A mother woke up to the sound of her daughter screaming, only to find her 4-month-old son dead in his stroller. The woman appeared in court to explain why she left her son in the stroller overnight.
On Nov. 19, 2014, Katie Kingswood awoke to find that her baby, Ethan, had died after spending the night in his stroller.
Kingswood said she called emergency services to her home, but it was too late to save Ethan.
The mother told a court that she had moved her baby from his crib to the stroller after he was sick in the crib.
"I was going to put him back in the bed but started to sort out my daughter and forgot to do it," she told the court, according to the Mirror.
Kingswood found Ethan the next morning after her daughter started screaming.
"I took Ethan out of the [stroller] and thought he was asleep," she said. "I put him back down and called my dad to come and get my daughter. I called an ambulance. They said he had been gone all night."
Ethan's cause of death remains unclear, according to Lincolnshire Live. The pathologist who examined Ethan, Dr. Roger Malcomson, told the court he suspected Sudden Infant Death Syndrome but could not say definitively:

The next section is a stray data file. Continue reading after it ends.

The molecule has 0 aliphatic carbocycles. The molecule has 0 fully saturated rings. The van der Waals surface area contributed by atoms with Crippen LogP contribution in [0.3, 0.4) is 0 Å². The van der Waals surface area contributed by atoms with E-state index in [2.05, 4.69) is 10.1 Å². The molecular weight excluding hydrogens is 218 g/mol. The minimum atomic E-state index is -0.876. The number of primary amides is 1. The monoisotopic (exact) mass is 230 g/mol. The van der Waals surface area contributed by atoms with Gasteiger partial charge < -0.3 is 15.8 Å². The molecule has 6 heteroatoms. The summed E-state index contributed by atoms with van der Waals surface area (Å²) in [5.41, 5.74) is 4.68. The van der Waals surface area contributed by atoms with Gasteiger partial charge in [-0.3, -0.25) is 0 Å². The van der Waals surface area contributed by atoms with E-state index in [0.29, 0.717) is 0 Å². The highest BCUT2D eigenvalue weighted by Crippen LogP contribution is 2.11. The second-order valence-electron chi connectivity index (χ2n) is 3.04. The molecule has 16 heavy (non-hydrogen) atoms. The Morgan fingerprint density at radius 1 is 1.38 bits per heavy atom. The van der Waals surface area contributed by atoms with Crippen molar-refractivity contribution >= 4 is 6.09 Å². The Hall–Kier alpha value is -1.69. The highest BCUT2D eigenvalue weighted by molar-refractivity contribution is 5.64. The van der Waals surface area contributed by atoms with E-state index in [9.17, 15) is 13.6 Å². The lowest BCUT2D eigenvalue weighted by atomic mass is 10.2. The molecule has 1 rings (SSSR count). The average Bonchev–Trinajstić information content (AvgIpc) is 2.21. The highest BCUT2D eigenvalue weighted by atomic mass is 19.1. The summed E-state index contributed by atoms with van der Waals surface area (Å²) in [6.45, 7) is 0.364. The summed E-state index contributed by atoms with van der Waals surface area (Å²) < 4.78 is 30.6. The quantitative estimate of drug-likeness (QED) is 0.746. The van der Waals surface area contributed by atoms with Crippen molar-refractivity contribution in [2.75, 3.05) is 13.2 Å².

Ethan had tiny bleeds at the top of his heart, chest and lung tissues. These spots are common. In a child of this age, it could be [SIDS], given Ethan's history and the fact that he was in a restrictive sleeping device that is recognized for its risk factor for [SIDS]. He was a premature baby which also increases the risk. This is all speculative, so I cannon point to one thing. It remains unclear why he died.
The exact cause of SIDS is not known, but it may be related to defects in the part of the brain that controls breathing and awaking from sleep, according to the Mayo Clinic.
As a premature baby, Ethan was in the hospital for weeks before he was allowed to go home. During his time in the hospital, he suffered a few episodes of apnea, causing him to stop breathing.
"There are around 20 [SIDS] cases a year in the [region of England where Katie lives] and half of those deaths are due to the baby's sleeping environment," Malcomson said. "For example, the child is not in its cot on its back with its feet at the bottom of the cot."